"Without Margaret's love and understanding, I dread to think what I might have become," he wrote. "There was no treatment then for 'post-traumatic stress syndrome.' It was simply called 'battle fatigue.' Those of us who had returned from the war were left to tough out what it meant to have survived."
Slaughter was twice wounded in combat in the fighting that followed D-Day — once after a German bullet pierced his helmet and a fragment of either the bullet or the helmet grazed his forehead, and once by a shrapnel fragment that entered just above his right kidney. He experienced many other close calls as the Allies pushed the Germans out of France, including inadvertently kicking up a "Bouncing Betty" land mine that did not explode.
During an interview in February, Slaughter was asked whether he ever wondered why he had survived when so many others had not.
"No. I was just lucky, that's all. Plain lucky," Slaughter said then.
He was born in February 1925, in Bristol, Tenn., to John W. Slaughter and Vera Hunter. The family moved to Roanoke after John Slaughter lost his job in Bristol and went to work for a lumber company in Roanoke.
When Bob Slaughter was 15 years old, he persuaded his parents to allow him to join the Virginia National Guard. He envisioned a one-year hitch. He was 16 when the Japanese attacked Pearl Harbor and the United States entered the war. He was 17 when he and other troops sailed for England aboard the converted RMS Queen Mary on Sept. 27, 1942. Months of training followed, both in England and Scotland, as the Allies prepared to attack the beaches at Normandy.
Years later, Slaughter began to realize that many Americans had little or no knowledge of the momentous events of D-Day.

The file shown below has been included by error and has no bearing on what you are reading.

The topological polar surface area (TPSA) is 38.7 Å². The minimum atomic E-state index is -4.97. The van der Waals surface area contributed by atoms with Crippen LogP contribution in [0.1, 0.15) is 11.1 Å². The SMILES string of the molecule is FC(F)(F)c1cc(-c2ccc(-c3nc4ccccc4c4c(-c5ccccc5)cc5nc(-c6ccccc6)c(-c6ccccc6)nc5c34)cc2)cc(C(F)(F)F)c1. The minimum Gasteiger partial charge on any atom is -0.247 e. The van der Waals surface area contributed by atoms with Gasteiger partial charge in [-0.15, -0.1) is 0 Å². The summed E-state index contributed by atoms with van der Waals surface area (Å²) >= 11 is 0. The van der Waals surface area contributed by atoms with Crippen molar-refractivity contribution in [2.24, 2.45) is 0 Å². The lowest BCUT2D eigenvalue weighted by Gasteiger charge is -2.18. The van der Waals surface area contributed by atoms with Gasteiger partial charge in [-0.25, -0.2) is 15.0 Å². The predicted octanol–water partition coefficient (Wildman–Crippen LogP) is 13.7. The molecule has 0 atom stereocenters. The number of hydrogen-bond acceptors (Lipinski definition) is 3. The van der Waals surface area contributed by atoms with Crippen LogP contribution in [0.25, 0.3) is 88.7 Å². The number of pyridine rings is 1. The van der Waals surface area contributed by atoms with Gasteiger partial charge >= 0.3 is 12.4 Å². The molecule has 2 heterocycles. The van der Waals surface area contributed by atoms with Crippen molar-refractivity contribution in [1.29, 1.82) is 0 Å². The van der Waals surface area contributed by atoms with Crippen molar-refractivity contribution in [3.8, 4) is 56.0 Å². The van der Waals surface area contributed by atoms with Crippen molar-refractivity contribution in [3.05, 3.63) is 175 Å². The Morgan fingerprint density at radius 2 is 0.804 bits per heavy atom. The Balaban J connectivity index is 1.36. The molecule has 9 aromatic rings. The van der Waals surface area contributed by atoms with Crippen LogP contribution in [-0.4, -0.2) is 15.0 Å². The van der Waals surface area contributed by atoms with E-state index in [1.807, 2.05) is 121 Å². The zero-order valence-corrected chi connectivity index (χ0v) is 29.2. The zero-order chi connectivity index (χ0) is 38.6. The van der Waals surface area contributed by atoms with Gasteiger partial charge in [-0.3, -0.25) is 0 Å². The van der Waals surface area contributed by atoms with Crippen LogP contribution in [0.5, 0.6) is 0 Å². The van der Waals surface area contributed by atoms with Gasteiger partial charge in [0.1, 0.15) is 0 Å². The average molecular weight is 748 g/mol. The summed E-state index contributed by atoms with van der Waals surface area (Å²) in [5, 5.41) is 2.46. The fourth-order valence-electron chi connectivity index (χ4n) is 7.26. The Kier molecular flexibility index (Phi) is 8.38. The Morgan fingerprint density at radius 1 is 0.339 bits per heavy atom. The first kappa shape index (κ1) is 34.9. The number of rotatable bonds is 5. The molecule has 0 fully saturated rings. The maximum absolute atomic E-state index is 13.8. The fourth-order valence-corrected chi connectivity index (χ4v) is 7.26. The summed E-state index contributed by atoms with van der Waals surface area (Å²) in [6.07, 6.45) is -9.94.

"People had forgotten," he said in February. "There was no doubt about it. And it made me mad."
In 1987, Slaughter retired from The Roanoke Times and World-News, where he had worked in the composing room, and wondered how he would spend the rest of his life.
"It was clear to me that the signal event of my life, the largest air, land, and sea battle in history, had been all but forgotten by everyone except those who had participated in it," he wrote.
A newspaper article in December 1987 suggested Virginia's unique contributions on D-Day should be acknowledged in some permanent way. Slaughter's quest began. Years passed.
"I kept waiting for something to happen," Slaughter said in February. "I thought it would be an easy sell. I found out it wasn't. It was very hard."
Momentum grew after the 50th anniversary of D-Day on June 6, 1994. Slaughter and two other World War II veterans were invited to walk Omaha Beach that day with President Bill Clinton.
Slaughter wrote in his book about that "unforgettable stroll," saying it changed him forever and would always remain a highlight of his life.
It also stirred his hope for the D-Day Memorial. On Veterans Day 1994 it was officially announced that Bedford would be the site of the proposed memorial.
On June 6, 2001, President George W. Bush dedicated the National D-Day Memorial in Bedford. It was the second time Slaughter stood shoulder-to-shoulder with a commander-in-chief to honor veterans of the invasion.
Burrow recalled that day.
"One of the proudest and most humble days of my life was spent with Bob at the dedication of the D-Day Memorial on June 2, 2001, with the president of the United States and 21,000 World War II veterans and guests in attendance," he said.
The National D-Day Memorial has struggled financially. Congress has directed the National Park Service to study whether the memorial meets criteria that would allow it to be designated as a unit of the service.
"That would be fine with me," Slaughter said in February, describing that outcome as one of the better options for securing a healthy financial future for the memorial he worked so hard to help build.